It is agreed that subsequent to the establishment of the homes of these plaintiffs, the Government constructed these runways and warm-up pads nearby, for Jet Engine operation, and that, as a direct result of this operation, the "plaintiffs have suffered a substantial interference of the use and enjoyment of their properties * * *," with consequent substantial diminution of the values of such properties. It seems also agreed that the right asserted, i. e., the peaceful enjoyment of their homes, is a constitutionally protected property right, and that the admitted injury to such right is peculiar to these plaintiffs, who are similarly situated. In any event, "the constitutional provision is addressed to every sort of interest the citizen may possess," (see United States v. General Motors, 323 U.S. 373, 65 S.Ct. 357, 89 L.Ed. 311) and certainly includes the right to the peaceful possession of residential property. The economic interest asserted here, is no different from that "taken" in Causby and Griggs.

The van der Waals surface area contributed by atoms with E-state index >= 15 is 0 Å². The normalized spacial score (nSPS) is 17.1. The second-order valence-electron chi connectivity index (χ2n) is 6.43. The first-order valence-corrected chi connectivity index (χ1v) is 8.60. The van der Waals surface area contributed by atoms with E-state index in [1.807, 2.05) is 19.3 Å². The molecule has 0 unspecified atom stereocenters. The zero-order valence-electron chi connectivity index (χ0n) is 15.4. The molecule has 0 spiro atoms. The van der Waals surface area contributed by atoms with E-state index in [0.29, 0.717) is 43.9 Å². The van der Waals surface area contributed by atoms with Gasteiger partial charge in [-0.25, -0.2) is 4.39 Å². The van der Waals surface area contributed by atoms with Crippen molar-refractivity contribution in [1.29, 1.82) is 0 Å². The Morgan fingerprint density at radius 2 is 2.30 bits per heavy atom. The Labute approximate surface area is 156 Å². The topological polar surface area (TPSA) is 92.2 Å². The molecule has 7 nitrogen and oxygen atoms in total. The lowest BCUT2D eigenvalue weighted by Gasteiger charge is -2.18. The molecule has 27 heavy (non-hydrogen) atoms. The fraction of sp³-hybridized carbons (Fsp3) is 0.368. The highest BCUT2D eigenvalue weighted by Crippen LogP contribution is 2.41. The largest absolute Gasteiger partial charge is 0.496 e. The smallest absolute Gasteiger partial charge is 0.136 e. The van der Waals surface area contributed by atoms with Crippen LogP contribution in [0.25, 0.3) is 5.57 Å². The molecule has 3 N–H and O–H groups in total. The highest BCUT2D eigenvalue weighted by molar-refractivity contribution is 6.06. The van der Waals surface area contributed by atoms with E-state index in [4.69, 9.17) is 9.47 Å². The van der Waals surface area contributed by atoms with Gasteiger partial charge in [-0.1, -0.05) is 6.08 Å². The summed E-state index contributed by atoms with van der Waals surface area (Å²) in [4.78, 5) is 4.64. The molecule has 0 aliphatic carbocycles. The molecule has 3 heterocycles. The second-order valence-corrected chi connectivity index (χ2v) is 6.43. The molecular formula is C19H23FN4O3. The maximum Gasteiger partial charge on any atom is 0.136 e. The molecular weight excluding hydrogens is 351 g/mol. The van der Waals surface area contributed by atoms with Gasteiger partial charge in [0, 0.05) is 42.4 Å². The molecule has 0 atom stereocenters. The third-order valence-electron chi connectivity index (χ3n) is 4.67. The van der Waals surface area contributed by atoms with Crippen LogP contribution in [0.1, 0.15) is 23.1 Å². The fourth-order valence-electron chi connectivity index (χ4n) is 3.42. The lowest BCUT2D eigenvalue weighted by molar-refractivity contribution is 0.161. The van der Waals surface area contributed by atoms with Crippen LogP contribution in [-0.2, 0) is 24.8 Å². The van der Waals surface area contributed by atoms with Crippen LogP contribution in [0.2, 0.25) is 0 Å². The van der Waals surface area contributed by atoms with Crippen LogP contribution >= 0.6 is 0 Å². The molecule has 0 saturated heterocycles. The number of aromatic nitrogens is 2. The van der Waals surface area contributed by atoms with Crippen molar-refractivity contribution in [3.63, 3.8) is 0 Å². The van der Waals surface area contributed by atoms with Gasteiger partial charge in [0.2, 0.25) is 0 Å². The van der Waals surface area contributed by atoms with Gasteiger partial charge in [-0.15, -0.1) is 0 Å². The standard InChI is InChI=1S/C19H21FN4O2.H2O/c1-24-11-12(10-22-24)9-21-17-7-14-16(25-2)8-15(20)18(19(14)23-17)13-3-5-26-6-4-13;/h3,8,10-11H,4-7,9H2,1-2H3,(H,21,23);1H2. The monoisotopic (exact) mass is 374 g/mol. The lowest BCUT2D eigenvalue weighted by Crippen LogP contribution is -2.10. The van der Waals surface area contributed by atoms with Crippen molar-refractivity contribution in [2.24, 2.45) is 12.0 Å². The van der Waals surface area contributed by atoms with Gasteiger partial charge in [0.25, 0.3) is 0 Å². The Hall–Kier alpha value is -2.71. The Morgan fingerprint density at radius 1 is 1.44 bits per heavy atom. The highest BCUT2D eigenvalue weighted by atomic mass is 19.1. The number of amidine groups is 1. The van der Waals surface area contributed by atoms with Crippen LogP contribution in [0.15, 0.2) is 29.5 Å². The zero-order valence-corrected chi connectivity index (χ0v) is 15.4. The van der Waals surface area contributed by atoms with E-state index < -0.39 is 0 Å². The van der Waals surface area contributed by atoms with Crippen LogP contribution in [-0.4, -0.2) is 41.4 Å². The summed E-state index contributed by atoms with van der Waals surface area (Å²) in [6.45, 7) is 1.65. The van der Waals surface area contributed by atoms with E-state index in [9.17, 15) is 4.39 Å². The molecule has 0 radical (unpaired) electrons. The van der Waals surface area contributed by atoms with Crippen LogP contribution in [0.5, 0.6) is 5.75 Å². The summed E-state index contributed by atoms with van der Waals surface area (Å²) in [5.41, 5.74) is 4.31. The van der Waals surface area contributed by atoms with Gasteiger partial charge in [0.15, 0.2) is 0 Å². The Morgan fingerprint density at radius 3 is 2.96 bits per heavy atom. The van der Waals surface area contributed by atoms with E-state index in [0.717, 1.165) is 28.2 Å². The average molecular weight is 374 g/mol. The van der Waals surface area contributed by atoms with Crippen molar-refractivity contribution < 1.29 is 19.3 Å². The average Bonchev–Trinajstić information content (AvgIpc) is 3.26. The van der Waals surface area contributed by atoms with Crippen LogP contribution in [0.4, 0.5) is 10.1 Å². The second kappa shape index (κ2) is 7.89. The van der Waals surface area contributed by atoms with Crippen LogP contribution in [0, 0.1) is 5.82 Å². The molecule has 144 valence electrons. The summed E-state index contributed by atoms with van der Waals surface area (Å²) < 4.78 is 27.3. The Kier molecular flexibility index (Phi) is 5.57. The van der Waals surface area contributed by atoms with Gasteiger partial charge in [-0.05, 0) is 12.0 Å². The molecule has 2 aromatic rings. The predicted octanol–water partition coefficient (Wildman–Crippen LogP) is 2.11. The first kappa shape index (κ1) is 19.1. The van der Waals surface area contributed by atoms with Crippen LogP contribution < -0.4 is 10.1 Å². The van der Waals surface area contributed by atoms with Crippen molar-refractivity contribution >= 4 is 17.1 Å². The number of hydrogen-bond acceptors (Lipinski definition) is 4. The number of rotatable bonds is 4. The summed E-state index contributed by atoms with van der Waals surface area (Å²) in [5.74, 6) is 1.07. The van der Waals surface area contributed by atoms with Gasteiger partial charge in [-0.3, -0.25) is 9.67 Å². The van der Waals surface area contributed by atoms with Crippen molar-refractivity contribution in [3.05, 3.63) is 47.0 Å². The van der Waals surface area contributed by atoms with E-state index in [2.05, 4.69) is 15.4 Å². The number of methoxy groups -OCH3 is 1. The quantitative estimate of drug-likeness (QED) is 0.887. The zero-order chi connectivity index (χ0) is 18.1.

Both the trial Court and this Court have denied compensation, upon the premise that an actual physical invasion of the property damaged is a sine qua non to a constitutional taking, and the injury is, therefore, merely consequential; hence, not constitutionally compensable. It is my thesis that a constitutional taking does not necessarily depend on whether the Government physically invaded the property damaged.